A Reflective Safety Vest are required to be carried in your vehicle at all times in Austria, normally this is given by the rental car company, but check just in case and let them know you’re going to drive to Austria. Failure to do so, you’ll receive quite a large fine by a lovely Austrian policeman or woman.

Austria also required a vignette, this is almost a registration permit to allow you to drive through Austria. Without this you will receive a very hefty penalty so i would suggest you pop into any service / petrol station or posted ‘vignette’ seller and purchase one for the amount of days you intend on driving through Austria.

Kids under the age of 12 who are below 150cm must be in an appropriate child-safety seat, this can be obtained again from rental company or alternatively some families bring their own.

The alcohol limit for Austria, Germany, Italy, Switzerland, France, Monaco and Croatia is 0.5 per mill. I am sure you’re aware of the consequences if you’re caught over.

Fuel in Austria / Germany / Italy / Croatia / France is unleaded regular-grade 91 octane petrol as well as Euro-Super (unleaded 95-octane) petrol and are available at all petrol stations. Unless you’ve rental Diesel, then you need diesel of course. Do not mix the two up.

And finally, most importantly. Check your car that you are hiring very thoroughly in the car park and if required again once you leave – as most cars are collected in the airport the light in the car parks aren’t fantastic. Photograph everything!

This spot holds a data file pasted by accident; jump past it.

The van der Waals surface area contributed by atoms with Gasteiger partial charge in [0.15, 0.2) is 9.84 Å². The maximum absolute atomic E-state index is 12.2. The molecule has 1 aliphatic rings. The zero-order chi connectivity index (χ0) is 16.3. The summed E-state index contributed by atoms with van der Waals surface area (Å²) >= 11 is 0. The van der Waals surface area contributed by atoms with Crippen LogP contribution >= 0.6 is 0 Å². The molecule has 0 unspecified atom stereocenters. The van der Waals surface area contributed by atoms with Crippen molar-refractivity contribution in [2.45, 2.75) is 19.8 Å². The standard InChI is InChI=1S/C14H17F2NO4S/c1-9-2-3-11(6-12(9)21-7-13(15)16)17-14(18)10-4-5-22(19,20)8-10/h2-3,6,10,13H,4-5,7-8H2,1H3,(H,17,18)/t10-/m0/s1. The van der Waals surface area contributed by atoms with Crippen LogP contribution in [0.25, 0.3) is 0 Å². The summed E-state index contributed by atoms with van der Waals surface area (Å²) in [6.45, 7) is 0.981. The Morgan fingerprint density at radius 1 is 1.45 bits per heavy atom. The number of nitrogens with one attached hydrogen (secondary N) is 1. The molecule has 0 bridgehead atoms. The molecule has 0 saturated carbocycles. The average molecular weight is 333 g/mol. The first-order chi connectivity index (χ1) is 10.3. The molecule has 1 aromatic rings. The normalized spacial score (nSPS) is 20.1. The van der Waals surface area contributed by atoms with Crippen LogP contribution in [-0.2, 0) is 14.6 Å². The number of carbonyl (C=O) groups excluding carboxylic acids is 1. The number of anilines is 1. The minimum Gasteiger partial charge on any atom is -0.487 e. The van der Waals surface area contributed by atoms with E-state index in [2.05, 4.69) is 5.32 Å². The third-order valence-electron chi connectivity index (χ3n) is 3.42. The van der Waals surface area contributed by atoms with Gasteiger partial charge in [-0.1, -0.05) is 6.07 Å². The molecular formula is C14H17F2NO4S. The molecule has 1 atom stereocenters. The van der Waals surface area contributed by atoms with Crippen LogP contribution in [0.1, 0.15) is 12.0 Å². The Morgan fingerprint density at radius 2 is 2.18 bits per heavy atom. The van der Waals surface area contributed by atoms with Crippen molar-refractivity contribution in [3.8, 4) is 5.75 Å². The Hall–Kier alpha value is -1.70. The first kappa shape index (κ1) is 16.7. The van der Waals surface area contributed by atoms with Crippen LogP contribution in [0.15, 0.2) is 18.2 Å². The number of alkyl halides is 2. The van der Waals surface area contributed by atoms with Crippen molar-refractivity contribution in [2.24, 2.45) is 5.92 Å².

[divider]DRIVING IN THAILAND & SE ASIA[/divider]

A lot of travellers, especially Aussie travellers head over to Thailand and Bali quite often. Most wouldn’t quote ‘dream of driving over there’ but somehow end up on a Scooter? A bit baffling if you ask me and even more dangerous considering some so called travellers become a little more lose and forget there is a very strict law in South East Asian Countries.

We have driven quite a lot through Thailand and i don’t mean just through Phuket but also Bangkok City, south of Bangkok and many other cities and towns throughout Thailand. It is very unusual to say but i find that driving over there is in fact almost better than driving at home in Sydney. Granted the traffic is a bit more frantic, but there is little to no arrogance or rudeness when driving. Everyone understands you may need to merge, change lanes and get to your destination so they almost always let you in without hesitation unlike back in Australia.

If you’re not confident in driving in Thailand or Bali by all means do not, you either made to drive overseas or not. If you feel that you would rather hop onto a bus, taxi or coach definitely do because sometimes it is always better than being safe than sorry.

Car hire is available basically everywhere throughout most Airports, Avis, Thrifty, Budget, Europcar and few local companies also will be available to hire from. I would recommend if peak season pre-book, and also book direct with the companies vs third parties due to costs and coverages.  Don’t hire something that will stand out, you will become a target! Be realistic, a minimalistic functional car is all you need.